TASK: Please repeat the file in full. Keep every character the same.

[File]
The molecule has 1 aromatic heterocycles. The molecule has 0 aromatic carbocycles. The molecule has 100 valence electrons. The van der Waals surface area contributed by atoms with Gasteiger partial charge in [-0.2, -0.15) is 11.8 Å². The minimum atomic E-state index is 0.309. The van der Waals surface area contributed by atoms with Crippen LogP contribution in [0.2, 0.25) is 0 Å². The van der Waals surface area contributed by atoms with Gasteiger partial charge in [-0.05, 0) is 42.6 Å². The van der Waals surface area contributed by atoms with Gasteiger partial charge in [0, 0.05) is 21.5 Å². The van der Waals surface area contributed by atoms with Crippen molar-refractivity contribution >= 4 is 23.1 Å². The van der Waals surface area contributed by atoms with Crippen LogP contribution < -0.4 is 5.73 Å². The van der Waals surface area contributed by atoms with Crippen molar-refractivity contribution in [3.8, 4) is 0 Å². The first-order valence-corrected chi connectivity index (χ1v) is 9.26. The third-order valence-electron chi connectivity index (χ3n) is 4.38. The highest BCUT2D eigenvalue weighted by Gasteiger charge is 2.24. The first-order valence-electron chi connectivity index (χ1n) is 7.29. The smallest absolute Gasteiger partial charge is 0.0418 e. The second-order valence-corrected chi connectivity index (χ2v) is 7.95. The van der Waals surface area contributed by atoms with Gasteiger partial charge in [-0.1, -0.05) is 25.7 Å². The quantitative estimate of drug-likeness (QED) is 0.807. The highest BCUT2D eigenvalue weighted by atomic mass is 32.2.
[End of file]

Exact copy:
The molecule has 1 aromatic heterocycles. The molecule has 0 aromatic carbocycles. The molecule has 100 valence electrons. The van der Waals surface area contributed by atoms with Gasteiger partial charge in [-0.2, -0.15) is 11.8 Å². The minimum atomic E-state index is 0.309. The van der Waals surface area contributed by atoms with Crippen LogP contribution in [0.2, 0.25) is 0 Å². The van der Waals surface area contributed by atoms with Gasteiger partial charge in [-0.05, 0) is 42.6 Å². The van der Waals surface area contributed by atoms with Gasteiger partial charge in [0, 0.05) is 21.5 Å². The van der Waals surface area contributed by atoms with Crippen molar-refractivity contribution >= 4 is 23.1 Å². The van der Waals surface area contributed by atoms with Crippen LogP contribution < -0.4 is 5.73 Å². The van der Waals surface area contributed by atoms with Crippen molar-refractivity contribution in [3.8, 4) is 0 Å². The first-order valence-corrected chi connectivity index (χ1v) is 9.26. The third-order valence-electron chi connectivity index (χ3n) is 4.38. The highest BCUT2D eigenvalue weighted by Gasteiger charge is 2.24. The first-order valence-electron chi connectivity index (χ1n) is 7.29. The smallest absolute Gasteiger partial charge is 0.0418 e. The second-order valence-corrected chi connectivity index (χ2v) is 7.95. The van der Waals surface area contributed by atoms with Gasteiger partial charge in [-0.1, -0.05) is 25.7 Å². The quantitative estimate of drug-likeness (QED) is 0.807. The highest BCUT2D eigenvalue weighted by atomic mass is 32.2.